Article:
I began this as a post where I’d just link up some badass solo comp clips from Lithuania. But it has become a sort of hardcore manual for feminist activism. Geez, bloody feminists. With the raging and the ranting. And the badass fall-off-the-logs. These are the things I say to myself; where I say ‘you’, I’m talking to myself. I’m encouraging myself to be more awesome. If this is too much for you, go back to the post full of clips. Or you can keep reading about how I love jazz dances because they’re built for feminist badassery.
A year or so ago, after I came back from about nine months off dancing with a shitful plantar fascia injury, I discovered the thing I’d missed most about dancing was the solo stuff. I love lindy hop. I love it so much. But I think, ultimately, I want to dance alone.
I like dancing alone, as in, not with a partner in a formal lindy hop dance (I do like dancing with other people on my own) for lots of reasons. One of the things that pushes many women in particular into solo dance is the lack of leads in their local scene. I use the word ‘push’ deliberately, because I suppose most women in a lindy hop scene approach social dancing looking for some partner dancing. Dancing alone is not always taught as a staple in regular classes, so most new dancers don’t feel as comfortable dancing alone as they do with a partner.
I like dancing alone because I’m often frustrated by leads who don’t listen to what I’m bringing, or more often, I’m frustrated by leads who just roll us through a series of fairly set combinations of moves without listening to the music. That drives me NUTS. For me, it’s the music that makes me dance. So I like to explore everything a song has got. If I’m being rushed through swingouts one after another, bang-bang-bang, there’s no time to explore the delaaaay that’s so central to swung rhythms, let alone all the other lovely layers in a song.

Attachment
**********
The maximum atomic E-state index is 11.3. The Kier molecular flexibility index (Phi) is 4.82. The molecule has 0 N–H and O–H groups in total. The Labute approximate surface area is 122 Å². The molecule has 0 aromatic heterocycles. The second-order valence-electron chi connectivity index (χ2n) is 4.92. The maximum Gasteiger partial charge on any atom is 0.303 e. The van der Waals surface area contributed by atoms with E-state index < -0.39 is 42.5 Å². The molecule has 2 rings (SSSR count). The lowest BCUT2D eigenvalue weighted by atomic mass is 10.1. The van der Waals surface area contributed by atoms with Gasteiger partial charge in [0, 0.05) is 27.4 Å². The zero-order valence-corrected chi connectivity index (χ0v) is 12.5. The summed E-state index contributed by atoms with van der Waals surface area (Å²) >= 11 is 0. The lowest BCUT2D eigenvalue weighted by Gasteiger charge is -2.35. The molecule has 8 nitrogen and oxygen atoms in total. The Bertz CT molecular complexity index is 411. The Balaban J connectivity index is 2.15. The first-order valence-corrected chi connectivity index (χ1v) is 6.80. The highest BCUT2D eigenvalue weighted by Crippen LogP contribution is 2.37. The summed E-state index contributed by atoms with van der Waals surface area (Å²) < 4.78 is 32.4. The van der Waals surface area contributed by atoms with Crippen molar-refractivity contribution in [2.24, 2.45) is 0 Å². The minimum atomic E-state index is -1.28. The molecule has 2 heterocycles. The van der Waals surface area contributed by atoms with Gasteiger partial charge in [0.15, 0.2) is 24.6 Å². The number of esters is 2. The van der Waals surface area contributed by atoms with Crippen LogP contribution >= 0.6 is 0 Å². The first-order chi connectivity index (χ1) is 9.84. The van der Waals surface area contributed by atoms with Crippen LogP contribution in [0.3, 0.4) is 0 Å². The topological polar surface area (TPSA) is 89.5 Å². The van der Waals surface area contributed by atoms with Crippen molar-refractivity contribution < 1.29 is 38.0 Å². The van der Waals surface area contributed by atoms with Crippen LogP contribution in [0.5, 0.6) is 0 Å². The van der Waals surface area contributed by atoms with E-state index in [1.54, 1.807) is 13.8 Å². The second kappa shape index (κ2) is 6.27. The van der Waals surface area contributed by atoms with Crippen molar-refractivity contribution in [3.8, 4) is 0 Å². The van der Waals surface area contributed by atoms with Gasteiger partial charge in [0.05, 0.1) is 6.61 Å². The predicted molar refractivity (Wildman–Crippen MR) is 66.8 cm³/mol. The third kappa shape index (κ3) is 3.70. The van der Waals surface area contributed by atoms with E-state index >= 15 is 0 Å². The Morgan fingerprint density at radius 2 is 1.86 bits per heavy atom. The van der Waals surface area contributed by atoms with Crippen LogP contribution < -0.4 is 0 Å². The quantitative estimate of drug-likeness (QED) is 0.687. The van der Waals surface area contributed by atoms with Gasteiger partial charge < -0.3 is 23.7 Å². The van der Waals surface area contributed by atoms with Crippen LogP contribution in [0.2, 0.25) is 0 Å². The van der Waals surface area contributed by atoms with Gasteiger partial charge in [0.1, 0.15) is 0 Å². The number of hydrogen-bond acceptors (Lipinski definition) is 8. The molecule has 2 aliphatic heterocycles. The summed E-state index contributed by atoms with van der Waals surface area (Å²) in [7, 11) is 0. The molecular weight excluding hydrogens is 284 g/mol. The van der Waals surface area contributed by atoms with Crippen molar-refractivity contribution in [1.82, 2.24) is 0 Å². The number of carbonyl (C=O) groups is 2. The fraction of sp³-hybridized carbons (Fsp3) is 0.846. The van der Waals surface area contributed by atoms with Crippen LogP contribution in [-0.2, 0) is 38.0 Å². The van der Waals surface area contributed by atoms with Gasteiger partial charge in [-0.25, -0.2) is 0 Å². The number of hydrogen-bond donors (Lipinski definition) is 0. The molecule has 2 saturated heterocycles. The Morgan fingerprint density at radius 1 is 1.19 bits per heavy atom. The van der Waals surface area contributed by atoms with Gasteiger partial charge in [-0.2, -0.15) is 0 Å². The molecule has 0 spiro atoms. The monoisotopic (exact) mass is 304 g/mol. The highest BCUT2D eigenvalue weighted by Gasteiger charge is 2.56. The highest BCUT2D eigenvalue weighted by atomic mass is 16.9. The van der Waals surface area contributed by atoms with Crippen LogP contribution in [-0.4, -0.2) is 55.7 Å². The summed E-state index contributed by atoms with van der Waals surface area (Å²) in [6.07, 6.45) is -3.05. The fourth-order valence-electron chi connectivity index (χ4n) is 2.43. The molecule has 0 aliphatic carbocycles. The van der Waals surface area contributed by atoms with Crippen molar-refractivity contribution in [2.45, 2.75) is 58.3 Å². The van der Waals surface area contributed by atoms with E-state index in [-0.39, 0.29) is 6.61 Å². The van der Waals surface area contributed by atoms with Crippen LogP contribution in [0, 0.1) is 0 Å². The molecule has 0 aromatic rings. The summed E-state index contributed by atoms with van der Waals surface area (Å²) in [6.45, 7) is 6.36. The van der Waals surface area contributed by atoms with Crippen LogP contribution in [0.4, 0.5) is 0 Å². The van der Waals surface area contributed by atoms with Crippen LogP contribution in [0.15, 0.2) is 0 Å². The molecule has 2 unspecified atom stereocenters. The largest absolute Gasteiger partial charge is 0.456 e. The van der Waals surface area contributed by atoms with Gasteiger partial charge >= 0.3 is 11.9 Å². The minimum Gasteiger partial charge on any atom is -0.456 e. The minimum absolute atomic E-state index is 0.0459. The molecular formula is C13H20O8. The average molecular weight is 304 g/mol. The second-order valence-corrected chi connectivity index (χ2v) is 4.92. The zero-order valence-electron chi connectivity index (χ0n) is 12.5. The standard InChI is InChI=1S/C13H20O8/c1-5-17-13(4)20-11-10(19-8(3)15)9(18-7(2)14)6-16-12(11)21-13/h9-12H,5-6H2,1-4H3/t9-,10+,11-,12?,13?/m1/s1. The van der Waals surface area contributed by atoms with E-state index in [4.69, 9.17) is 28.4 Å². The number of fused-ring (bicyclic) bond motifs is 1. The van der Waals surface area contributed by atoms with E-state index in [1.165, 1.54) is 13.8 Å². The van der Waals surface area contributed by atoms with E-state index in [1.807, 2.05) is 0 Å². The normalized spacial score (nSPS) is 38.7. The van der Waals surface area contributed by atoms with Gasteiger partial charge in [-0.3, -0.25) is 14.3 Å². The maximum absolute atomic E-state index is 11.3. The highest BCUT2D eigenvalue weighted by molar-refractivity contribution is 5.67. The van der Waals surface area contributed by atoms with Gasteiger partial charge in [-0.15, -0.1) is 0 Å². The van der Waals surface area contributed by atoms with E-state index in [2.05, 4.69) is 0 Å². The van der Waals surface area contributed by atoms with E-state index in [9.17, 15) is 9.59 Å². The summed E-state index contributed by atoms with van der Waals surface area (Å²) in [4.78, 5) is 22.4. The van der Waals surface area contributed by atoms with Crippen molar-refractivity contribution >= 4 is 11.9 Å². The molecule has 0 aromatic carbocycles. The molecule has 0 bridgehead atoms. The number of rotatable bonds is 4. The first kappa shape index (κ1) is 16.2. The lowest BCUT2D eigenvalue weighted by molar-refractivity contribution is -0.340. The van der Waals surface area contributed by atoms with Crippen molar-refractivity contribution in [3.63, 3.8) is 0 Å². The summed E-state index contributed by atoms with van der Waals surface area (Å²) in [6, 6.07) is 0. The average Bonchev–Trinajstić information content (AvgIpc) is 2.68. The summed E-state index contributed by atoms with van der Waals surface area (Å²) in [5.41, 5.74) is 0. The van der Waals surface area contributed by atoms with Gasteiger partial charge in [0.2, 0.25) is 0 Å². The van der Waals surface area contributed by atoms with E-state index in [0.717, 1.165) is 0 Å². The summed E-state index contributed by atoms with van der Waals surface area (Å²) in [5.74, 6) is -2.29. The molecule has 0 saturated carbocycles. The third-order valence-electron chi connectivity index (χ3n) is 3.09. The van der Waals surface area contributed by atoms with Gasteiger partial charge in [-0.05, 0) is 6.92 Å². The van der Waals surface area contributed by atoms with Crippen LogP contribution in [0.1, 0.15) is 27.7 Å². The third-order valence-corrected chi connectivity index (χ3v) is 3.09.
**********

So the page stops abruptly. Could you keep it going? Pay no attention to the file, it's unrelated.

I do a lot of leading when I social dance. I get asked to dance by followers a lot, I ask other women to dance, and I also follow myself a lot. But I do like solo dancing most. I
could WILL! make arguments about how women leading and solo dancing fuck up gender and power dynamics. In fact, I’ve done so, many times. And if you go out dancing in a scene where there are women leading, you can actually see how this shifts the social dynamics. Women aren’t just standing about on the side of the dance floor waiting for a dance, wondering if they’re not being asked because they’re a crap dancer/too fat/too old/too uncool/too weird/too horrible/wearing the wrong clothes, etc. Women aren’t rushing at male leads, competing for a dance. Women aren’t basking in the attention of a lead on the dance floor, grasping at a moment of confidence and self worth.
When women lead and solo dance in a scene, you see a shift away from bloke-centred social dancing dynamics. Suddenly all those women standing about on the side of the dance floor have moved onto the floor, experimenting with movements and rhythm, becoming better dancers, enjoying each other’s company and generally having a bloody good time. The blokes are no longer the centre of their universe.
I’m sure you can see how I then get particularly shitted off when a bloke wades in and drags a woman out of that sort of setting to dance with him. Back off, motherfucker! The hot shit is being brung!
How do you get to the point where you have lots of people (male female and inbetween) solo dancing as well as partner dancing at a ‘swing dance event’? Well, firstly, it’s worth pointing out that there’s next to no solo dance in rock and roll and the RnR type ‘swing’ dancing, at least not here in Sydney. When you go to those dances, most people only dance with people they know or even with just their own partner. Because that scene tends to be a bit older, a lot more conservative, and also rooted in a different dancing culture. I think that if you ground your lindy scene in vernacular jazz dance, then you’re setting yourself up with some nice conditions for solo dance as well as partner dance peppered with wonderful improvisation.